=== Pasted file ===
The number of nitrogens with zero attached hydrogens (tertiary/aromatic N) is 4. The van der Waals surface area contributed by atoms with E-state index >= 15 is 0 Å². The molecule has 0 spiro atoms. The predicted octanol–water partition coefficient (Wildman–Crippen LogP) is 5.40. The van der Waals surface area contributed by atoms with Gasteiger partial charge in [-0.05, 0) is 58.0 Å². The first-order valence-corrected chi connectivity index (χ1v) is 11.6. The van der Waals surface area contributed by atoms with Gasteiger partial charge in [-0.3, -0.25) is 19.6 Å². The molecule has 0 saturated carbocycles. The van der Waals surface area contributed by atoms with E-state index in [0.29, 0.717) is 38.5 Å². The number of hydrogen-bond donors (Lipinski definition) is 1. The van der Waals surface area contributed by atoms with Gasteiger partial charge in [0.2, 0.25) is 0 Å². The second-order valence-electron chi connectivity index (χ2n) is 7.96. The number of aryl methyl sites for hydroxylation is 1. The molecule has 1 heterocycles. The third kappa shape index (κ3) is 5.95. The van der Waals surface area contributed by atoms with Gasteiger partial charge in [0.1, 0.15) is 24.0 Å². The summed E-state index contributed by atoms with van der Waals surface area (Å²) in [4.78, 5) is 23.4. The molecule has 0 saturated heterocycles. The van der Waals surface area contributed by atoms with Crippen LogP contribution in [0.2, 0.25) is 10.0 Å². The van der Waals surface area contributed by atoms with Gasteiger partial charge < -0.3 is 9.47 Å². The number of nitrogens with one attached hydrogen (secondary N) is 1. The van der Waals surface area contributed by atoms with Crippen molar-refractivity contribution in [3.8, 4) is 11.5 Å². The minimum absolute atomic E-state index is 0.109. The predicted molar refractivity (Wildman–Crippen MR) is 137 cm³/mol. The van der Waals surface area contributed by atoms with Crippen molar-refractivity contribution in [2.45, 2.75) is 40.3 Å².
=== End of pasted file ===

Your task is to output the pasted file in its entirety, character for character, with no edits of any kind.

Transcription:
The number of nitrogens with zero attached hydrogens (tertiary/aromatic N) is 4. The van der Waals surface area contributed by atoms with E-state index >= 15 is 0 Å². The molecule has 0 spiro atoms. The predicted octanol–water partition coefficient (Wildman–Crippen LogP) is 5.40. The van der Waals surface area contributed by atoms with Gasteiger partial charge in [-0.05, 0) is 58.0 Å². The first-order valence-corrected chi connectivity index (χ1v) is 11.6. The van der Waals surface area contributed by atoms with Gasteiger partial charge in [-0.3, -0.25) is 19.6 Å². The molecule has 0 saturated carbocycles. The van der Waals surface area contributed by atoms with E-state index in [0.29, 0.717) is 38.5 Å². The number of hydrogen-bond donors (Lipinski definition) is 1. The van der Waals surface area contributed by atoms with Gasteiger partial charge in [0.2, 0.25) is 0 Å². The second-order valence-electron chi connectivity index (χ2n) is 7.96. The number of aryl methyl sites for hydroxylation is 1. The molecule has 1 heterocycles. The third kappa shape index (κ3) is 5.95. The van der Waals surface area contributed by atoms with Gasteiger partial charge in [0.1, 0.15) is 24.0 Å². The summed E-state index contributed by atoms with van der Waals surface area (Å²) in [4.78, 5) is 23.4. The molecule has 0 saturated heterocycles. The van der Waals surface area contributed by atoms with Crippen LogP contribution in [0.2, 0.25) is 10.0 Å². The van der Waals surface area contributed by atoms with Gasteiger partial charge < -0.3 is 9.47 Å². The number of nitrogens with one attached hydrogen (secondary N) is 1. The van der Waals surface area contributed by atoms with Crippen molar-refractivity contribution in [3.8, 4) is 11.5 Å². The minimum absolute atomic E-state index is 0.109. The predicted molar refractivity (Wildman–Crippen MR) is 137 cm³/mol. The van der Waals surface area contributed by atoms with Crippen molar-refractivity contribution in [2.45, 2.75) is 40.3 Å².